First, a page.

An Iranian hacking group known as Oilrig has become the first publicly known threat actor to incorporate the DNS-over-HTTPS (DoH) protocol in its attacks.
Oilrig operators began using a new utility called DNSExfiltrator as part of their intrusions into hacked networks.
DNSExfiltrator is an open-source project available on GitHub that creates covert communication channels by funneling data and hiding it inside non-standard protocols.
As its name hints, the tool can transfer data between two points using classic DNS requests, but it can also use the newer DoH protocol.
Oilrig, also known as APT34, has been using DNSExfiltrator to move data laterally across internal networks, and then exfiltrate it to an outside point.
Oilrig is most likely using DoH as an exfiltration channel to avoid having its activities detected or monitored while moving stolen data.
This is because the DoH protocol is currently an ideal exfiltration channel for two primary reasons. First, it’s a new protocol that not all security products are capable of monitoring. Second, it’s encrypted by default, while DNS is cleartext.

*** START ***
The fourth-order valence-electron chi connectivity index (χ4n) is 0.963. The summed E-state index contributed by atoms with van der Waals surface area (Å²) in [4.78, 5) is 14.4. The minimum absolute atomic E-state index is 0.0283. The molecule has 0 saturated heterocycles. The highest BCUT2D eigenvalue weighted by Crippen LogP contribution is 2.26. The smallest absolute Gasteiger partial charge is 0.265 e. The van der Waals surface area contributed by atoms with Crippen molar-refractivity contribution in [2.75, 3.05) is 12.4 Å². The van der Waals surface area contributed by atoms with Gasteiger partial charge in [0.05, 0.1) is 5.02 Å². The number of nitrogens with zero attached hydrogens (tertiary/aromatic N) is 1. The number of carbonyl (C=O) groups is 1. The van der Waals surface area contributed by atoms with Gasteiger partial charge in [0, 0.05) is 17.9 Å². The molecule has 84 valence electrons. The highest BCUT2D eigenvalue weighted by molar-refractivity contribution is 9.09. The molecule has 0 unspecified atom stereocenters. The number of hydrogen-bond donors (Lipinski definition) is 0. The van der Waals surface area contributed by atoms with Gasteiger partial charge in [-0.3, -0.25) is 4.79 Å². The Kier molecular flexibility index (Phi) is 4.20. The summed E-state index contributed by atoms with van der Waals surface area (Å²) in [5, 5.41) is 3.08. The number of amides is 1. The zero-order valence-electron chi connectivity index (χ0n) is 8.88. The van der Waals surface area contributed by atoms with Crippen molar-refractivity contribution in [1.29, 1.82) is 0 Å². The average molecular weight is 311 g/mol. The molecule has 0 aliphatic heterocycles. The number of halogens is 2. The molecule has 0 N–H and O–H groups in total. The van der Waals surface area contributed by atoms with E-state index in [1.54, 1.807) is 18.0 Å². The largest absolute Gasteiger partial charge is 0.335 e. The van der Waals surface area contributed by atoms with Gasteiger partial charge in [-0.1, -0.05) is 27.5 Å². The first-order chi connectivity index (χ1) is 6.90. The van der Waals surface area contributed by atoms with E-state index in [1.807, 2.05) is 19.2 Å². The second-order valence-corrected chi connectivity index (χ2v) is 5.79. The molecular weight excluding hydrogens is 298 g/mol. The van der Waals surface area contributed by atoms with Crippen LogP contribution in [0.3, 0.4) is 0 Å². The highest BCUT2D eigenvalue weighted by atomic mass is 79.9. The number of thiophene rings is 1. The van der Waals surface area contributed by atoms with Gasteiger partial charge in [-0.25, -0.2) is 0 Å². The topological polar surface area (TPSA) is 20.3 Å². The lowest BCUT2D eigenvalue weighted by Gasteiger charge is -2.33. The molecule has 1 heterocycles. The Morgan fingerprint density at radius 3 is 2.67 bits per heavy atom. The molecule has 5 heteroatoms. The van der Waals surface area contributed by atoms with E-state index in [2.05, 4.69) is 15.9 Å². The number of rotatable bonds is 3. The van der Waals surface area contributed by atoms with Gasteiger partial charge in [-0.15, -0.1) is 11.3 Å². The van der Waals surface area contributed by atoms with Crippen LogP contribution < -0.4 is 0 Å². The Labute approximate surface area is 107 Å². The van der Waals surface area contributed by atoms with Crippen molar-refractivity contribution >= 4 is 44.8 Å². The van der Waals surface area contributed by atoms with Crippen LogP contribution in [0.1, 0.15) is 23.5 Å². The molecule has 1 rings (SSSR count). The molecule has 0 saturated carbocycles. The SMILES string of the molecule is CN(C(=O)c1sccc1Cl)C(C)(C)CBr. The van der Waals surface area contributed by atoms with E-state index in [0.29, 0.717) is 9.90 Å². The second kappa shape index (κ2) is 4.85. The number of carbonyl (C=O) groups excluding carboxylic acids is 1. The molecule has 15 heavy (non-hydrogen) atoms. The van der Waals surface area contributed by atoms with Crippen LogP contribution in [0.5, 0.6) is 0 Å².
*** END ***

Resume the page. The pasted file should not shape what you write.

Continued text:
Historically, the group has dabbled with DNS-based exfiltration techniques. Before adopting the open-source DNSExfiltrator toolkit in May, the group had been using a custom-built tool named DNSpionage since at least 2018, per reports by Talos, NSFOCUS, and Palo Alto Networks.
A spear-phishing campaign orchestrated by unidentified Iranian hackers, who targeted the staff pharma giant Gilead, which at the time announced it began working on a treatment for the COVID-19 virus. It is, however, unclear if these are the same incidents.
Previous reporting has linked most Iranian APTs as working as members or working as contractors for the Islamic Revolutionary Guard Corps, Iran’s top military entity.